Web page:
Heading Towards the Solstice

Dear Liza,

It is getting dark really early here. This coming Saturday will be the Winter Solstice, which is the shortest day (and longest night) of the year. Yesterday, it was pitch dark at 4:30. I am missing those long warm days of summer!

But winter has its own charms. Hot cocoa with peppermint schnapps… snuggling Mousekin by the fire… and the colors I see when I make myself get off the sofa, into three layers of clothes, and into the park.

There are just a few plants that are still green. Out-of-place transplants like magnolias and fuchsias look embarrassed, like they got into the party under false pretenses. Pines and firs keep their needles. Maples and birches drop their leaves in a well practiced dance. And ivy just hangs around, leaves intact, like it hasn’t noticed it is winter. Like if the ivy just ignores it long enough, winter will go away.

And guess what? This strategy works!

Every single year, the winter eventually GOES AWAY! So, I will try to emulate the ivy. Lay low, hunker down, and out last the winter.

Peppermint schnapps will help, I have no doubt.

Love,

Grandma Judy

Solstice Morning

Dear Liza,

Yesterday was the Winter Solstice, the shortest day of the year, the beginning of winter. It was 30 degrees at 8 in the morning. So of course I went for a walk.

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Freezing Fog

Two scarves, sweater, coat, fuzzy hat and gloves made the walking pleasant.

Our own tiny front yard has become soft and green with moss, and this morning it had a frosty white coating on it, so delicate it melted away when I breathed on it. There wasn’t enough water around to freeze puddles, except for a tiny bit near a lamp post.

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Frosty moss

By the time I walked around the neighborhood, the frost was fading.

I noticed this very happy, mossy stepping stone in a yard, not far from some tiny pansies which ares till blooming in spite of the cold. These flowers are tougher than they look.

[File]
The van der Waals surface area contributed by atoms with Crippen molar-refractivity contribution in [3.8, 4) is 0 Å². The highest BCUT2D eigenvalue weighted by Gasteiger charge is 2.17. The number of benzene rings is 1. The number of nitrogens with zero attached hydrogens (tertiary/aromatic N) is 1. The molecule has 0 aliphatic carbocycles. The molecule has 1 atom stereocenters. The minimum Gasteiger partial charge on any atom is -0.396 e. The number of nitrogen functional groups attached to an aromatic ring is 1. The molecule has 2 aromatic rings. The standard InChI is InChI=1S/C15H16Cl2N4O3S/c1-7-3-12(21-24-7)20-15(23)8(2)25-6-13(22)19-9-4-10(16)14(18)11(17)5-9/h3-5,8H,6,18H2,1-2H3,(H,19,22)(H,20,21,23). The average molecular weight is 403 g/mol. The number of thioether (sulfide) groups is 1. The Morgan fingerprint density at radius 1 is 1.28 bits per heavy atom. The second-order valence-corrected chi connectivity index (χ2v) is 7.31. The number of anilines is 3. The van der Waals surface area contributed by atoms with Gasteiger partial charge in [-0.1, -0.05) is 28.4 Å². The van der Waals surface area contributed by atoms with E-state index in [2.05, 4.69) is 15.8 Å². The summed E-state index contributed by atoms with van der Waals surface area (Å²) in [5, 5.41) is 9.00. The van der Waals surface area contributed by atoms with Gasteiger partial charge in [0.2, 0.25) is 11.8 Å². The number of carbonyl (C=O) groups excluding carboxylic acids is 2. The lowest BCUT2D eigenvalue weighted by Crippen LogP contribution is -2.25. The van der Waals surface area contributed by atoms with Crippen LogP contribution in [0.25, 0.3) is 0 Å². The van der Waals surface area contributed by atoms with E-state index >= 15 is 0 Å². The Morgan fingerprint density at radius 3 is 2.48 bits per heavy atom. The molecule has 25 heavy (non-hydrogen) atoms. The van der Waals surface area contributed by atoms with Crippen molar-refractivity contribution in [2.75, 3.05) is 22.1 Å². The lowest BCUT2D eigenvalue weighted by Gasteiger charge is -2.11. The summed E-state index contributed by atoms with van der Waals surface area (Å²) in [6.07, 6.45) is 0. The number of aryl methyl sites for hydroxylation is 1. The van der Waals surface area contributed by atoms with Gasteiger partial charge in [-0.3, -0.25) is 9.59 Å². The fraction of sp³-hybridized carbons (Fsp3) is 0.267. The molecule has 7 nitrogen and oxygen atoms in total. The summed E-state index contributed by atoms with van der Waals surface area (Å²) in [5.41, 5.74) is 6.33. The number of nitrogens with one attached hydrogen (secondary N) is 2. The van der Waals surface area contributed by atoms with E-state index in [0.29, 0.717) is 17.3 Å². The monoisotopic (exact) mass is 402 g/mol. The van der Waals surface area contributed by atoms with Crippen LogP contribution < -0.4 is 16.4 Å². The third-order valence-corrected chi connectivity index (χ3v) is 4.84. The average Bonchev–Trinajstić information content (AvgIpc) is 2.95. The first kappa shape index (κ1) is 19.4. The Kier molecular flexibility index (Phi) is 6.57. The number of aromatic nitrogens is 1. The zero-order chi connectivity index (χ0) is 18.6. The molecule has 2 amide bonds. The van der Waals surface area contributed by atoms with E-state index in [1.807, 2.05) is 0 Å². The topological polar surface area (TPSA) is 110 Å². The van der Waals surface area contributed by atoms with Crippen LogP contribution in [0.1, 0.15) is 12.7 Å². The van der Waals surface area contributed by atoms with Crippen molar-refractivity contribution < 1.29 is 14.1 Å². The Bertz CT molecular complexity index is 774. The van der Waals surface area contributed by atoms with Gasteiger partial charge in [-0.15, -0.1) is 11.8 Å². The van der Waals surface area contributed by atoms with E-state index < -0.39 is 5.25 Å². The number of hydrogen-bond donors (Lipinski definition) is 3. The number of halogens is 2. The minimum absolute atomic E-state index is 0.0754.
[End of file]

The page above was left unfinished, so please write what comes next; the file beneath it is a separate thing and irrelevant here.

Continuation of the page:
mossy stepping stone.jpg

 

 

Love,

Grandma Judy

Sushi and Christmas Cookies

Dear Liza,

Yesterday evening I walked over to Auntie Katie’s house. I carried all the ingredients for sugar cookies, thinking the butter would soften on the way. Wrong! It was 45 degrees, about the same temperature as my refrigerator.

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Yama Sushi

Anyway, once I got there, we chatted and mixed the dough, then put it in the actual fridge to chill and be ready to roll. While it was chilling, we wrapped up and walked to Yama Sushi, at SE Clinton and 21st. It is a wide, bright space, decorated with sake barrels and whimsical bits of art and fabric.

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Whimsical decor

We ate as much sushi, scallops, bacon-wrapped peppers and halibut collar as we could hold for $37! Such a deal, and a small glass of sake, as well.

When we got back to Katie’s house, the cookie dough was ready to roll. Katie has a wonderful collection of cookie cutters, some that belonged to your great-grandma Billie, that I remember using when I was a little girl. The dough was very cooperative and we rolled and cut quickly, baking as we went.

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Cookies (and future reading material)

Then we decorated! I have only ever done this when I was a child or when I had a child….either too young or too distracted to do very carefully. It was fun to decide what I wanted a cookie to look like and make it happen.

What a fun evening!

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Ninja bread men cookies!

Today is the first day of winter, called the Solstice. We woke up to a temperature of 30 degrees (that’s two below freezing!) and fog. I put on the regular coat and hat, with two scarves (one for my neck and another for my face) and walked out for a bit.

winter solstice fog.jpg

As they say, there is no such thing as bad weather, just inappropriate clothing. I was grateful for the second scarf.

See you soon!

Love, Grandma Judy